Permanent + Culture
Permaculture was originally conceptualized in the 1970s by David Holmgren and Bill Mollison. As a philosophical ecosystem, permaculture's roots can be found in sustainable agriculture, natural building, biomimicry, and synergistic design choices. Since the 70s, it has become a worldwide phenomenon and is now taught in numerous countries and languages. Permaculture has bolted to incorporate many new ideas and innovations that grow beyond its original foundation. The themes described below are the most compelling to me in my own relationship to this field.
The first modern organic agriculture movement, biodynamics originated in the 1920s from a lecture series given by Austrian esotericist Rudolf Steiner. His emphasis was on considering the health of soil, crops, and livestock as an interconnected system. Biodynamic ideas of localizing food production, planting by the Moon, and growing cover crops or green manures on-site continue to be preserved by many permaculturists today.
I was introduced to this concept in an aromatherapy class taught by Jade Shutes and Cathy Skipper. While most commonly heard in relation to viticulture, terroir, or the ecological context in which something is grown, can also be applied to traditional herbal medicines or even our food. For me, terroir is the microcosm to what biodynamics seeks to work with. It's one thing to understand our food, medicine, and soil as a holistic system, but it's another skill to read the effects of this system in each individual plant or field. As people, terroir seems important to me too. What is the context of an individual's chronic neck pain? What is their connection like to food and bioregion?
This perspective was first documented by Arne Næss in the early 1970s, and is all about considering the complexity of the natural world beyond the utility it offers to humanity. In essence, deep ecology is about seeking to understand the world from the perspective of other living beings, like a tree or a mouse. It's about re-structuring the way we not only think about the environment but work with it. A mountain, then, becomes not just a mass of natural resources to be extracted and distributed ("sustainably" or otherwise), but a site that deserves consideration, defense, or even autonomy, in the face of human development. Its inhabitants become voices that need to be heard, and species with intelligence and desires as worthy of respect as our own. When designing permaculture projects, deep ecology challenges me to consider how wild flora and fauna will benefit from and interact with the space as well.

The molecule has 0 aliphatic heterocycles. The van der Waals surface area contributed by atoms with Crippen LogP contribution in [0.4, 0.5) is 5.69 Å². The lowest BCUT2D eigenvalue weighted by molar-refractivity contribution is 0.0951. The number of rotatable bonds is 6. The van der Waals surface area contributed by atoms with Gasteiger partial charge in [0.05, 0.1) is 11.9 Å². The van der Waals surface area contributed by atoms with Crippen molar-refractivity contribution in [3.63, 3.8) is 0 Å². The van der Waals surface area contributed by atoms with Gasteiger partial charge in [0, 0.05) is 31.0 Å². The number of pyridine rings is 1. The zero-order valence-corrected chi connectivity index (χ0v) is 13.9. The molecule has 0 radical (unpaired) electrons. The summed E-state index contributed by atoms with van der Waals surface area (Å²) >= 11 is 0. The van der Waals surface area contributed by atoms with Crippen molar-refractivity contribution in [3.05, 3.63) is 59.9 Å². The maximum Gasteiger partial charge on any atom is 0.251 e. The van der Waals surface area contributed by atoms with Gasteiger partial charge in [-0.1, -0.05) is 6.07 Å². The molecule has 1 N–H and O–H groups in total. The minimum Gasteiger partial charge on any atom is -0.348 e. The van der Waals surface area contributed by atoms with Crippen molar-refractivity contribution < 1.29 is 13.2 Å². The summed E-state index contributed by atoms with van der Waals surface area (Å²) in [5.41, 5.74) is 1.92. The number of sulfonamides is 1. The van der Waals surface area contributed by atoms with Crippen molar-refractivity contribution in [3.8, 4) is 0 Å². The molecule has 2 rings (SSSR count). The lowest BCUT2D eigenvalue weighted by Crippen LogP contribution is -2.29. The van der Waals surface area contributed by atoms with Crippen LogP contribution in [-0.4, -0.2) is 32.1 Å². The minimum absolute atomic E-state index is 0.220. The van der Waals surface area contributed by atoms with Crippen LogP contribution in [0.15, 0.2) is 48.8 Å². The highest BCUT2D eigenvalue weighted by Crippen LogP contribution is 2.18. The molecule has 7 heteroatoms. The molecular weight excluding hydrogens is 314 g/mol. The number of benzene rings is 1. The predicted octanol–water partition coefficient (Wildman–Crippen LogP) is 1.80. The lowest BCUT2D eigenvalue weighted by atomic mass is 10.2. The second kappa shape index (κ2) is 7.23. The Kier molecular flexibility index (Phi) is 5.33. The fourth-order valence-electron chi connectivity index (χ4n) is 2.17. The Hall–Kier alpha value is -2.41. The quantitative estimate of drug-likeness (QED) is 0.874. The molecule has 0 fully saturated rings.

For me, the concepts of regenerative agriculture and rewilding graft easily together. The first is all about regenerating soil health in particular, biodiversity, and the connectivity between farm site and bioregion. The second comes from modern anarchist philosophy, and refers to the process of undoing the impacts of civilization and domestication on humans, other animals, and our shared planet. While regenerative agriculture makes room for grazing livestock and other domesticated farm animals, rewilding offers space to eschew these characteristics of civilization in favor of a wilder existence. When we exit our manicured lawns and neighborhoods to observe in the classroom of nature, we encounter a system that is thriving without the domesticated livestock of modern agriculture. I take my cue from these spaces, and am committed to designing (and purchasing) for soil health without livestock inputs.